The tournament started on Saturday, June 14th, when 2,706 players turned out to play the $1,500 NLHE event. It was a packed house and spilled over into a new ballroom until the WSOP staff capped the number of registrants at 2,700. Though six rogue players managed to get in, there were many more who weren’t able to sign up.
Even with the massive field, only 224 players made it through Day 1 to play again. They were all in the money, though, as the 270 top finishers were paid. But since each money jump made a difference, and the final table was only a day away, play slowed on Day 2. And in the wee hours of the morning, when the final table had still not been set, a collective decision was made to stop with 17 players.
Players returned at 2pm on Day 3 to fight for the nine places available at the official final table, with Vitaly Lunkin sitting with the most chips, followed closely by Kenneth Terrell and Barry Schultz.
Not long after play began with players fresh from sleep and time away from the tables, the eliminations began.
17th place – Deric Fitzgerald eliminated by Brett Kimes ($21,972)
16th place – Frank Simpson eliminated by Carl Jerome ($21,972)
15th place – Deb Blair eliminated by Philip Yeh ($29,180)
14th place – Robert Brown eliminated by Brett Kimes ($29,180)
13th place – Carl Jerome eliminated by Barry Schultz ($36,567)
12th place – Bashar Ramahi eliminated by Brett Kimes ($36,567)
11th place – Jordan Smith eliminated by Bobby Firestone ($36,567)
Once players were relocated to one 10-handed table, play slowed dramatically. Perhaps it was because the official final table didn’t begin until one more player was eliminated, but for more than an hour, action was extremely slow. Finally, well into the second hour of 10-handed play, Tony Gargano was eliminated by Vitaly Lunkin and had to settle for a 10th place finish and $36,567 in cash.
Technically, the final table was then in progress. Not long after it began, Philip Yeh took a hit from Kenneth Terrell, and Yeh was down to 435K. Subsequently, he moved all-in pre-flop when he picked up , and Lunkin called with . The dealer gave them , and Yeh was eliminated in 9th place for $57,990.
Trevor Donaldson hadn’t been very active on Day 3 of this tournament, until he was down to 300K and doubled through Kenneth Terrell. Things then took a turn for Donaldson. After Robert Brown moved his short stack of 250K into the pot after an initial raise from Donaldson, the latter called with . Brown had , and the board came . Robert Brown was the casualty of Donaldson’s good fortune and took 8th place for $84,954.
Richard Alm had also been making some headway. Previously, he doubled up through Kimes, who incidentally became the short stack, and a bit later he doubled through Kimes again.
But it was two of the other players who got involved next. Schultz raised, Firestone moved all-in having Schultz covered, and Schultz called for his last 750K with . Firestone showed , and the dealer showed . Barry Schultz was sent away in 7th place with $112,657.
By the time the players returned from dinner break, the remaining six players were led – again – by Vitaly Lunkin, who rarely got involved in huge pots but kept his presence known enough to accumulate chips and stay at the top. Firestone sat in second position, with Kimes trailing in third. Terrell, Alm, and Donaldson rounded out the list respectively.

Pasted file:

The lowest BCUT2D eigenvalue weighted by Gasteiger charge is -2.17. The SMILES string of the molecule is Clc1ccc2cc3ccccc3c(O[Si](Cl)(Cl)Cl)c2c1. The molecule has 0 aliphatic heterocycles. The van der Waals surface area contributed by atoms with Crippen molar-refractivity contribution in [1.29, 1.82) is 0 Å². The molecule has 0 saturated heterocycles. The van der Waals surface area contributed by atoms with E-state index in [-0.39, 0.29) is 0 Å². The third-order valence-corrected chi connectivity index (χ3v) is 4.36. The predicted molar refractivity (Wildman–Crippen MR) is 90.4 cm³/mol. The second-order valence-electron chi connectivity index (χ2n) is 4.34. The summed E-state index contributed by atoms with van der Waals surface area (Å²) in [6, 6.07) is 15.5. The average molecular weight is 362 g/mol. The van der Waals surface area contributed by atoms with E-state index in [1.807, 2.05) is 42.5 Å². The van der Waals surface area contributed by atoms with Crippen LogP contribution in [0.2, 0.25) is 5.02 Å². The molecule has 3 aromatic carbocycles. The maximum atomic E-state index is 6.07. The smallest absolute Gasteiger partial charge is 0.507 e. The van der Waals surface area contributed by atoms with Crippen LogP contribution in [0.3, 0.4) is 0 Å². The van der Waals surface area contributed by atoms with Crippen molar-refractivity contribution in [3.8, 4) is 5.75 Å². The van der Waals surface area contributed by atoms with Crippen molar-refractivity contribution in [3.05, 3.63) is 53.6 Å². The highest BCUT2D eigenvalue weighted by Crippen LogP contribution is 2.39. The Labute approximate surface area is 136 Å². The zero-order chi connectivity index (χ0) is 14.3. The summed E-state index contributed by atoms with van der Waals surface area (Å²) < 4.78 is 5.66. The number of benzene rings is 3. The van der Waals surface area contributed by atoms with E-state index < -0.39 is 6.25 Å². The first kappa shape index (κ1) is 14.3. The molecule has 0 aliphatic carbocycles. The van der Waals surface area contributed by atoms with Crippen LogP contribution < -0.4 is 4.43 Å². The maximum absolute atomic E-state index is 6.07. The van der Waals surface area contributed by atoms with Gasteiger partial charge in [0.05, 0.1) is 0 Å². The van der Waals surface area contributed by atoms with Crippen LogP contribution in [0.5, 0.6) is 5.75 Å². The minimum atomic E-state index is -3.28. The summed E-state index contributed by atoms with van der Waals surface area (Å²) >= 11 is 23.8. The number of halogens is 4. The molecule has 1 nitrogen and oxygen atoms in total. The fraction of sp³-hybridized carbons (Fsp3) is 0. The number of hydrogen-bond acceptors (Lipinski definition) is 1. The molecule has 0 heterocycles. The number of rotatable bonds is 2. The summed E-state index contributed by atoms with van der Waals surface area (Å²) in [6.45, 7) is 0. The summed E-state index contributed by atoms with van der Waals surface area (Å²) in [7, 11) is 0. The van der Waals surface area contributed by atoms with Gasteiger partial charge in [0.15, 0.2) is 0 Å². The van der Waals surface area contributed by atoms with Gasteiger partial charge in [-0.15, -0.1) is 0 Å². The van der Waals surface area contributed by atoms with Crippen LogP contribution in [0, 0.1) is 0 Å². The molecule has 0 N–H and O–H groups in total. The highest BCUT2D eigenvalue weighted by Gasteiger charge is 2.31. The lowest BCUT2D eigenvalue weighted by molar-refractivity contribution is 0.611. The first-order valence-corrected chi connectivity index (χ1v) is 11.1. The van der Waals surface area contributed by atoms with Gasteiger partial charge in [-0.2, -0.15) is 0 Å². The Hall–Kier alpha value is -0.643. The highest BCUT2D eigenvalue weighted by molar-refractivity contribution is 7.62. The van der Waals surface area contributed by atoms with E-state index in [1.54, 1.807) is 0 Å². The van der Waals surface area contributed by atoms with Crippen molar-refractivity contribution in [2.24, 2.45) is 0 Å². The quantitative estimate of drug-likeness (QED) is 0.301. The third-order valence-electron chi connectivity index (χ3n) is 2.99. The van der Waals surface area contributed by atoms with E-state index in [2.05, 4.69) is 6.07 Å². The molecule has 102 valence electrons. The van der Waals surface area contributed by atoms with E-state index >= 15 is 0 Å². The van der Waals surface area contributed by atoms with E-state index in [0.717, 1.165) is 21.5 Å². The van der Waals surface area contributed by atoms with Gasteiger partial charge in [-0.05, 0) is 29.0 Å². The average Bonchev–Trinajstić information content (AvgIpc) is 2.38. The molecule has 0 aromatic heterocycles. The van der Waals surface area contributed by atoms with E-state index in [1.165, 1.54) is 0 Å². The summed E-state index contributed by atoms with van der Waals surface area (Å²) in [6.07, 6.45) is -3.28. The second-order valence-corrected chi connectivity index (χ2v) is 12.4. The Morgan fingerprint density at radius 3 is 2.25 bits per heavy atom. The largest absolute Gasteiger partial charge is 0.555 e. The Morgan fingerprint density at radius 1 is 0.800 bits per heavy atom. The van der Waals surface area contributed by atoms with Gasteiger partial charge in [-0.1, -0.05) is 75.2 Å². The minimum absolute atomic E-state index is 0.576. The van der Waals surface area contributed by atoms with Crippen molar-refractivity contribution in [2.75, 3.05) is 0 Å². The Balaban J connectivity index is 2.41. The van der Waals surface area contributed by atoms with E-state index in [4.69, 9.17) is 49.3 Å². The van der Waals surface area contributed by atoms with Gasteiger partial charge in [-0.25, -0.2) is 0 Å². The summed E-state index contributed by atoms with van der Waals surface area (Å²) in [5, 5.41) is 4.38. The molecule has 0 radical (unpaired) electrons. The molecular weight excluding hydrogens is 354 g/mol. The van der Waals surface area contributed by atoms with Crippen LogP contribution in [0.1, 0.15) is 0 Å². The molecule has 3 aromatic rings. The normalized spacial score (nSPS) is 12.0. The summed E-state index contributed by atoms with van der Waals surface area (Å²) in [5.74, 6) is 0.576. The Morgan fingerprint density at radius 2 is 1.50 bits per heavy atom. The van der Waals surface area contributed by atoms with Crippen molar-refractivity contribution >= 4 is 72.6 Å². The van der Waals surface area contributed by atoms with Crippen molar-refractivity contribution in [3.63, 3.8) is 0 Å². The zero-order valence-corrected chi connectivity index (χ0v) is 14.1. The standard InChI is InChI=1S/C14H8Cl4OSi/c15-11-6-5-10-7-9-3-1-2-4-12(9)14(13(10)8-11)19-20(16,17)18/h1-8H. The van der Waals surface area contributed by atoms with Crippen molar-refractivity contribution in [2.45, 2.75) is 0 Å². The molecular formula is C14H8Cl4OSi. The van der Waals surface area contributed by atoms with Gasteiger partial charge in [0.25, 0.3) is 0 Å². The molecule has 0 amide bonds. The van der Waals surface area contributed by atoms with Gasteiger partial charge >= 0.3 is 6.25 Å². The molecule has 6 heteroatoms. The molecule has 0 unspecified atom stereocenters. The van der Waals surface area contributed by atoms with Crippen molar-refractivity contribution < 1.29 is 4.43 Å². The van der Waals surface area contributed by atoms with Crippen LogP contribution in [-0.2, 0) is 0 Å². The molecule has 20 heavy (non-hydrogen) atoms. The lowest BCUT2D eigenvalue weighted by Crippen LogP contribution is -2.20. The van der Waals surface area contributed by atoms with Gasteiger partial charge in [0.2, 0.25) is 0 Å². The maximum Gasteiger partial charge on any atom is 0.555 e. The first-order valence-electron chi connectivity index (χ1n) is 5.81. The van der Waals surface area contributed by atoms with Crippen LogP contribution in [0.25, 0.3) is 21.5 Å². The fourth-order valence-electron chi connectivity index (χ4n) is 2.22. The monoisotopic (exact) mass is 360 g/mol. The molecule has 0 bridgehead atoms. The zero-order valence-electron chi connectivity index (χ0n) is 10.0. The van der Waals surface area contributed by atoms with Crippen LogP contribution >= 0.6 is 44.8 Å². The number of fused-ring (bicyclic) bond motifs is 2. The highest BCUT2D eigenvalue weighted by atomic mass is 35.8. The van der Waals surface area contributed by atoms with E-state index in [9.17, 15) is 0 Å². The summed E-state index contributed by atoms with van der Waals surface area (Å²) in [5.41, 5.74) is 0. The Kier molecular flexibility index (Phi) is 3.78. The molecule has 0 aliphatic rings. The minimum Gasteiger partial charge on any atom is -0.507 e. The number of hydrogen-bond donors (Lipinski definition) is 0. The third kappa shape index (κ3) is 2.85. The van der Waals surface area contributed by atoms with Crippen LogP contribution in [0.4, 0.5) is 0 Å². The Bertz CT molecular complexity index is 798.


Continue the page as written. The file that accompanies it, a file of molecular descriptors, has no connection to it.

Richard Alm was down to 660K shortly after dinner, and he pushed with . Firestone called from the small blind with . The board came , and the pocket pair was good. Alm was kicked to the curb in 6th place for $149,594.
Despite Donaldson’s attempts to rise up the chart, he was still short. After a raise from Kimes, Donaldson reraised all-in on the button. Firestone reraised all-in himself to get Kimes to fold, which is what happened. Donaldson showed , and Firestone turned over . The board came , and Donaldson was gone in 5th place with a nice little payday of $190,225.
The next short stack was up for auction. Lunkin was the initial raiser, Terrell moved all-in from the small blind with , and Lunkin called with . The cards that were dealt were , and Terrell was finished in the tournament in 4th place for $232,702.
Lunkin held the chip lead that belonged to him for so much of Day 3, but lost it in a pot in which Kimes doubled through him. Kimes then took the chip lead, while Lunkin was a distant second. Firestone was then on the chopping block but literally chopped the next pot with Lunkin to stay alive.
The two tangled again. Lunkin limped in the small blind, and Firestone checked in the big blind. After the flop came , Lunkin checked, Firestone bet out, Lunkin raised all-in, and Firestone called. Lunkin had , and Firestone showed . The turn and river were and , and Lunkin made his straight. Firestone was booted in 3rd place with $277,026.
Heads-up play started with the following chip counts:
Several uneventful hands went by before the two got involved in anything major. Lunkin took it down with an all-in bet that wasn’t called by Kimes after the flop, and more than one million chips went to Lunkin, who became the chip leader.
Another big hand was brewing when Kimes limped in, Lunkin raised, and Kimes called. The flop came , and both checked. When the turn brought an , Lunkin bet 1 million, Kimes raised all-in, and Lunkin called. Kines showed for a pair, but Lunkin had for top pair. The river was a , and it was over. Kimes took 2nd place and $387,837 for his efforts.
Vitaly Lunkin won Event #27 of the 2008 WSOP! He was awarded a WSOP gold bracelet and $628,417 for his victory. Congratulations!